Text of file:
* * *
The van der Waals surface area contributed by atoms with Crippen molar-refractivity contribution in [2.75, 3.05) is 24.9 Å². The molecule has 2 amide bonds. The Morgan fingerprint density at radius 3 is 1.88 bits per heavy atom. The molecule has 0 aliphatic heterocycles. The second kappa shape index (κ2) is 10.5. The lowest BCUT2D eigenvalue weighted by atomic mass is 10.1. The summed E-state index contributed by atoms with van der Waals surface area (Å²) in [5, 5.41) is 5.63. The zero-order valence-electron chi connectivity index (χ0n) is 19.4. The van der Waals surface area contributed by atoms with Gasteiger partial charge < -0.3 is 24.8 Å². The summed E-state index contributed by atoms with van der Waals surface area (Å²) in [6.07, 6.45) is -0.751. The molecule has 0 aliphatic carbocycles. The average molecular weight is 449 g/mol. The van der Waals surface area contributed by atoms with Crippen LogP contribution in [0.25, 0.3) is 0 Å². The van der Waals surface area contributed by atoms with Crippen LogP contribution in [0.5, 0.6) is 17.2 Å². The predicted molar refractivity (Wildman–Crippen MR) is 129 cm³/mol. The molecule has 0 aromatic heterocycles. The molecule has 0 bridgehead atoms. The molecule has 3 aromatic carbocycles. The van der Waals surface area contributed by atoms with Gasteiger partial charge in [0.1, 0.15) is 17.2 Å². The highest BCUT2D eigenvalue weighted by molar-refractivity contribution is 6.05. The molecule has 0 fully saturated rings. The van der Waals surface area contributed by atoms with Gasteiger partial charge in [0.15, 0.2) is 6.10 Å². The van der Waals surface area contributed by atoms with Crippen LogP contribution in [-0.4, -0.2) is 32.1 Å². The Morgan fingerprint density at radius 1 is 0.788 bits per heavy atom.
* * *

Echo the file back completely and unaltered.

The van der Waals surface area contributed by atoms with Crippen molar-refractivity contribution in [2.75, 3.05) is 24.9 Å². The molecule has 2 amide bonds. The Morgan fingerprint density at radius 3 is 1.88 bits per heavy atom. The molecule has 0 aliphatic heterocycles. The second kappa shape index (κ2) is 10.5. The lowest BCUT2D eigenvalue weighted by atomic mass is 10.1. The summed E-state index contributed by atoms with van der Waals surface area (Å²) in [5, 5.41) is 5.63. The zero-order valence-electron chi connectivity index (χ0n) is 19.4. The van der Waals surface area contributed by atoms with Gasteiger partial charge < -0.3 is 24.8 Å². The summed E-state index contributed by atoms with van der Waals surface area (Å²) in [6.07, 6.45) is -0.751. The molecule has 0 aliphatic carbocycles. The average molecular weight is 449 g/mol. The van der Waals surface area contributed by atoms with Crippen LogP contribution in [0.25, 0.3) is 0 Å². The van der Waals surface area contributed by atoms with Crippen LogP contribution in [0.5, 0.6) is 17.2 Å². The predicted molar refractivity (Wildman–Crippen MR) is 129 cm³/mol. The molecule has 0 aromatic heterocycles. The molecule has 0 bridgehead atoms. The molecule has 3 aromatic carbocycles. The van der Waals surface area contributed by atoms with Gasteiger partial charge in [0.1, 0.15) is 17.2 Å². The highest BCUT2D eigenvalue weighted by molar-refractivity contribution is 6.05. The molecule has 0 fully saturated rings. The van der Waals surface area contributed by atoms with Gasteiger partial charge in [0.15, 0.2) is 6.10 Å². The van der Waals surface area contributed by atoms with Crippen LogP contribution in [-0.4, -0.2) is 32.1 Å². The Morgan fingerprint density at radius 1 is 0.788 bits per heavy atom.